11 Mar 2022

Risen Energy to Supply 650 MW Modules to Sinopec’s H2 Project in Xinjiang

11 Mar 2022  by   
Chinese solar module manufacturer Risen Energy Co., Ltd. has announced that it has won the bid to supply TITAN 650W PV modules to Sinopec’s green hydrogen demonstration project in Kuqa County, Xinjiang, China.
The 361 MW project, once completed, is expected to be the world’s largest PV-based hydrogen production facility and is regarded as a breakthrough in promoting the transformation of China’s big traditional energy producers.
Given the bid’s requirement for PV modules with a power output of at least 650W, the four companies that produce 210mm modules or both 210mm and 182mm modules were the only ones considered. Risen Energy ranks first by virtue of its 210mm solar modules, reflecting the increasing popularity of high-power modules amongst customers as well as the dominance of the 210mm module in the market, claims the company.
“Large-size PV modules are designed to increase power output and efficiency as a way to reduce the cost and maximize the effectiveness of PV products, delivering additional power generation benefits to customers,” an executive at Risen Energy recently said, when explaining the firm’s strategy. The selection by Sinopec is a testament to the validity of the company’s proactive mindset that focuses on large-size modules, the company claims.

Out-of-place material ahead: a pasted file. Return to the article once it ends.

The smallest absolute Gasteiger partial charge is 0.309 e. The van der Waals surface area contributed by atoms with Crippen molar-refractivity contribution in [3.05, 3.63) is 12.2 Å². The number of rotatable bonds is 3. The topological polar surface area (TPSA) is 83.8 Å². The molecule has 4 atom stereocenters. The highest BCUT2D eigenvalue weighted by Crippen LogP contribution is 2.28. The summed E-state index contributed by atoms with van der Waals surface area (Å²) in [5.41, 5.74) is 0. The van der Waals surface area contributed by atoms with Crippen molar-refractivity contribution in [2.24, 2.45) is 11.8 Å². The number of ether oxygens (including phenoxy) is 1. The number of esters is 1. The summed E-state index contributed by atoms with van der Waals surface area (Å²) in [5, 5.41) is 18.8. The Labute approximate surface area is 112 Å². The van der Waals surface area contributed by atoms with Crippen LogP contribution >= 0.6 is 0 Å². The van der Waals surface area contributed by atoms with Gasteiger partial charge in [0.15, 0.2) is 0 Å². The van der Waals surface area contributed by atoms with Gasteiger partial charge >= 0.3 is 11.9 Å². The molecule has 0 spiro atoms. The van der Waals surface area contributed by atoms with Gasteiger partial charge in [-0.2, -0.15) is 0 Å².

Sinopec’s participation in the building of the world’s largest PV-based green hydrogen production project with a designed annual output of 20,000 tons demonstrates the firm’s ongoing commitment to implementing its green, low-carbon development strategy while supporting the country’s carbon peak and neutrality targets, states Risen.
Risen Energy plans to broaden the application of clean energy by collaborating with Sinopec to explore new approaches to PV-based hydrogen production through the utilization of its integrated competence in products and technologies.
The company recently announced its partnership with Ningbo South Coastal Economic Development for a 15 GW N-type ‘Ultra-Low-Carbon High-efficiency’ hetero-junction cells factory and a 15 GW ‘high-efficiency’ solar module production facility.


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